It's fair to ask whether the U.S. government should be performing the role of cowboy venture capitalist by betting on risky companies every VC knows the chance of success of any startup is slim. But overlooked in the furor over Solyndra is the fact that the vast majority of the companies in DOE's $30 billion-plus loan guarantee portfolio are not high risk. Only $2.3 billion of the total funds falls into the Solyndra category of startups attempting to mass-produce unproven technologies. Of that, about half went to solar manufacturers like Abound Solar and SoloPower and the rest to makers of luxury electric cars Fisker and Tesla (TSLA). Though Tesla had a successful public offering last year, neither car company has proved that it can compete against the world's top automakers.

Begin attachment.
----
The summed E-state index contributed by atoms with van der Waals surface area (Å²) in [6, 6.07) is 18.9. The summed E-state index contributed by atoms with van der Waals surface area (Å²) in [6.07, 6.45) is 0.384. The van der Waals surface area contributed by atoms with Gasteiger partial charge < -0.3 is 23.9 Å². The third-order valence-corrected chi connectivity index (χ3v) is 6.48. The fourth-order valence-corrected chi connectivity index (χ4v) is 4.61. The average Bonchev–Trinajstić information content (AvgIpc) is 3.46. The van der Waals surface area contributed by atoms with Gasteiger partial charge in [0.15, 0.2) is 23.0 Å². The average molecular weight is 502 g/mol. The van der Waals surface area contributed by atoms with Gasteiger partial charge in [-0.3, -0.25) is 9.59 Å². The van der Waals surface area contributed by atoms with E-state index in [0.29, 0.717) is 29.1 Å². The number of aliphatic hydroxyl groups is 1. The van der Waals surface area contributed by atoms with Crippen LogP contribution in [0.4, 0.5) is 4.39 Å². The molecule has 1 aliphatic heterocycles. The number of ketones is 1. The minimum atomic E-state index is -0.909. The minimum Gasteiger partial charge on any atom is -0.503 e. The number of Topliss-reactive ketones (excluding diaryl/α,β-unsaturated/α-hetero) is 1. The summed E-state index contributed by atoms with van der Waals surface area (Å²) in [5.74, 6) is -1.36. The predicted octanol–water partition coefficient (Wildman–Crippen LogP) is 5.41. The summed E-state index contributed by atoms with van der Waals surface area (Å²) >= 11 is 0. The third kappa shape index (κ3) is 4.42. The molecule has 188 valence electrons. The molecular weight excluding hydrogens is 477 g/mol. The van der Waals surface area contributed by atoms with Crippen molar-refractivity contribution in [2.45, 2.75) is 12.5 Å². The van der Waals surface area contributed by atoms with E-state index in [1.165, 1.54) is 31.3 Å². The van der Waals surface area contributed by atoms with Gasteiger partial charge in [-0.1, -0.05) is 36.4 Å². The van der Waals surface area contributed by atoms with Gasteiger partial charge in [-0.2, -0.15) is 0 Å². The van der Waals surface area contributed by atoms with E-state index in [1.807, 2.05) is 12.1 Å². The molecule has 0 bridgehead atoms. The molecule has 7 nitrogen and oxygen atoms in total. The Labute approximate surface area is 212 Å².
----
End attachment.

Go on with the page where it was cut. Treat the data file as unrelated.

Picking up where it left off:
The rest of DOE's picks are considerably less risky. The two largest loan guarantees went to Georgia Power ($8.33 billion, to build two nuclear reactors) and Ford (F) ($5.9 billion, to upgrade factories and build electric vehicles). By far the most common projects in the Department of Energy portfolio are solar, wind, and geothermal power projects likely to have a steady revenue stream because they have secured long-term contracts to sell electricity to big utility companies. Caithness Energy is building the world's largest wind farm in Oregon with a $1.3 billion DOE loan guarantee, and has contracts with Southern California Edison. Only a bit riskier is BrightSource Energy's giant solar thermal farm being constructed in the Mojave Desert, which has to produce electricity at the rate and scale promised under its utilities contracts. But even if some of these firms fail, they have valuable assets that should limit government losses. "At the end of the day, many of these projects are pretty secure," says Paul Clegg, a clean-technology analyst at Mizuho Securities USA in New York. "It's like buying a bond in a utility."